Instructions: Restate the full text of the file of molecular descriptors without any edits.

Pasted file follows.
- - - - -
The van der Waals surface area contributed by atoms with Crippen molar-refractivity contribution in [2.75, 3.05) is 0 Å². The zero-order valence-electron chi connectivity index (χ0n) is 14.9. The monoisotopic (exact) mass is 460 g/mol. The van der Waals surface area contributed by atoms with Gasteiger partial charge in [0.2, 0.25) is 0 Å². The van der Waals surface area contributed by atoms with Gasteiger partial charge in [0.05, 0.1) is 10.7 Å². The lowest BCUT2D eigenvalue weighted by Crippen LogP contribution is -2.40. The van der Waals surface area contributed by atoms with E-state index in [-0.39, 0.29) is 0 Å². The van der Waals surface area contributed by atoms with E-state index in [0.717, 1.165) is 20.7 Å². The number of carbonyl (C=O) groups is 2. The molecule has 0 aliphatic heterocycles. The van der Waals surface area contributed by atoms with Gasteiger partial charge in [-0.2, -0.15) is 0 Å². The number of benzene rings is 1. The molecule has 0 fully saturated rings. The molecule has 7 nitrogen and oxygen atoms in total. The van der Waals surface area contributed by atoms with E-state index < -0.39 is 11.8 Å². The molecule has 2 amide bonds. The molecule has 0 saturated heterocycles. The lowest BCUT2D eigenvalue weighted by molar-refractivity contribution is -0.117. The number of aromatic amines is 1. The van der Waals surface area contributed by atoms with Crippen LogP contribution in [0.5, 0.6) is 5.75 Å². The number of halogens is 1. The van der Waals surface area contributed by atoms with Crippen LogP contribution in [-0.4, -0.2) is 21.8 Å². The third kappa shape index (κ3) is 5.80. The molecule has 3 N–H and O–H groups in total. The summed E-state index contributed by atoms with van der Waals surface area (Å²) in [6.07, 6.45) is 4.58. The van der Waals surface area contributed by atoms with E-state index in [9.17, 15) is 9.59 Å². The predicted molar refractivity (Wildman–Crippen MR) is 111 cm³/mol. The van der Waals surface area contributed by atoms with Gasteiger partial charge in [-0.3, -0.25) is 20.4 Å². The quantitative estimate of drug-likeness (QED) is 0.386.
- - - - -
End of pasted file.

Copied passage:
The van der Waals surface area contributed by atoms with Crippen molar-refractivity contribution in [2.75, 3.05) is 0 Å². The zero-order valence-electron chi connectivity index (χ0n) is 14.9. The monoisotopic (exact) mass is 460 g/mol. The van der Waals surface area contributed by atoms with Gasteiger partial charge in [0.2, 0.25) is 0 Å². The van der Waals surface area contributed by atoms with Gasteiger partial charge in [0.05, 0.1) is 10.7 Å². The lowest BCUT2D eigenvalue weighted by Crippen LogP contribution is -2.40. The van der Waals surface area contributed by atoms with E-state index in [-0.39, 0.29) is 0 Å². The van der Waals surface area contributed by atoms with E-state index in [0.717, 1.165) is 20.7 Å². The number of carbonyl (C=O) groups is 2. The molecule has 0 aliphatic heterocycles. The van der Waals surface area contributed by atoms with Gasteiger partial charge in [-0.2, -0.15) is 0 Å². The number of benzene rings is 1. The molecule has 0 fully saturated rings. The molecule has 7 nitrogen and oxygen atoms in total. The van der Waals surface area contributed by atoms with E-state index < -0.39 is 11.8 Å². The molecule has 2 amide bonds. The molecule has 0 saturated heterocycles. The lowest BCUT2D eigenvalue weighted by molar-refractivity contribution is -0.117. The number of aromatic amines is 1. The van der Waals surface area contributed by atoms with Crippen LogP contribution in [0.5, 0.6) is 5.75 Å². The number of halogens is 1. The van der Waals surface area contributed by atoms with Crippen LogP contribution in [-0.4, -0.2) is 21.8 Å². The third kappa shape index (κ3) is 5.80. The molecule has 3 N–H and O–H groups in total. The summed E-state index contributed by atoms with van der Waals surface area (Å²) in [6.07, 6.45) is 4.58. The van der Waals surface area contributed by atoms with E-state index in [9.17, 15) is 9.59 Å². The predicted molar refractivity (Wildman–Crippen MR) is 111 cm³/mol. The van der Waals surface area contributed by atoms with Gasteiger partial charge in [-0.3, -0.25) is 20.4 Å². The quantitative estimate of drug-likeness (QED) is 0.386.